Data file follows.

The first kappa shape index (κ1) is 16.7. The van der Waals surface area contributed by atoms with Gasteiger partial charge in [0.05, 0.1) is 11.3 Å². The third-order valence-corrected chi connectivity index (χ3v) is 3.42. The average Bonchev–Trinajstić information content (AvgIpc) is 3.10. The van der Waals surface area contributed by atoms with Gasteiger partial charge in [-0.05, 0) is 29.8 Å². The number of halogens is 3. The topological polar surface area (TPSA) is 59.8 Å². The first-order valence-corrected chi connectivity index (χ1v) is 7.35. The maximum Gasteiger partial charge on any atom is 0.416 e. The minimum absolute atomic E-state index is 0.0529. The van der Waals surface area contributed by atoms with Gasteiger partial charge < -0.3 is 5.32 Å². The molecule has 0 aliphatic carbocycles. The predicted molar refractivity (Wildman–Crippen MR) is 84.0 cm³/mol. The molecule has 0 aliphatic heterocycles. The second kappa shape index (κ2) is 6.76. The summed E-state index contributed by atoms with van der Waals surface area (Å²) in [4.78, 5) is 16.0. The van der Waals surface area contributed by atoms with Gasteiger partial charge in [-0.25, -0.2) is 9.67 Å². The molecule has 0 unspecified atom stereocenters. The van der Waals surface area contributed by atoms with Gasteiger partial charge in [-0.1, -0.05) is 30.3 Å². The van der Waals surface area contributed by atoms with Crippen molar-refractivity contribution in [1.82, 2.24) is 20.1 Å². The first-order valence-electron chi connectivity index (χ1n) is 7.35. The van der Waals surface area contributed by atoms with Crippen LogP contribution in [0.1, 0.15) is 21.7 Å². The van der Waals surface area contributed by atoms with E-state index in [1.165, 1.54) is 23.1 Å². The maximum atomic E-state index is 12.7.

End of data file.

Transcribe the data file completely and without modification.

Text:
The first kappa shape index (κ1) is 16.7. The van der Waals surface area contributed by atoms with Gasteiger partial charge in [0.05, 0.1) is 11.3 Å². The third-order valence-corrected chi connectivity index (χ3v) is 3.42. The average Bonchev–Trinajstić information content (AvgIpc) is 3.10. The van der Waals surface area contributed by atoms with Gasteiger partial charge in [-0.05, 0) is 29.8 Å². The number of halogens is 3. The topological polar surface area (TPSA) is 59.8 Å². The first-order valence-corrected chi connectivity index (χ1v) is 7.35. The maximum Gasteiger partial charge on any atom is 0.416 e. The minimum absolute atomic E-state index is 0.0529. The van der Waals surface area contributed by atoms with Gasteiger partial charge < -0.3 is 5.32 Å². The molecule has 0 aliphatic carbocycles. The predicted molar refractivity (Wildman–Crippen MR) is 84.0 cm³/mol. The molecule has 0 aliphatic heterocycles. The second kappa shape index (κ2) is 6.76. The summed E-state index contributed by atoms with van der Waals surface area (Å²) in [4.78, 5) is 16.0. The van der Waals surface area contributed by atoms with Gasteiger partial charge in [-0.25, -0.2) is 9.67 Å². The molecule has 0 unspecified atom stereocenters. The van der Waals surface area contributed by atoms with Gasteiger partial charge in [-0.1, -0.05) is 30.3 Å². The van der Waals surface area contributed by atoms with Crippen molar-refractivity contribution in [1.82, 2.24) is 20.1 Å². The first-order valence-electron chi connectivity index (χ1n) is 7.35. The van der Waals surface area contributed by atoms with Crippen LogP contribution in [0.1, 0.15) is 21.7 Å². The van der Waals surface area contributed by atoms with E-state index in [1.165, 1.54) is 23.1 Å². The maximum atomic E-state index is 12.7.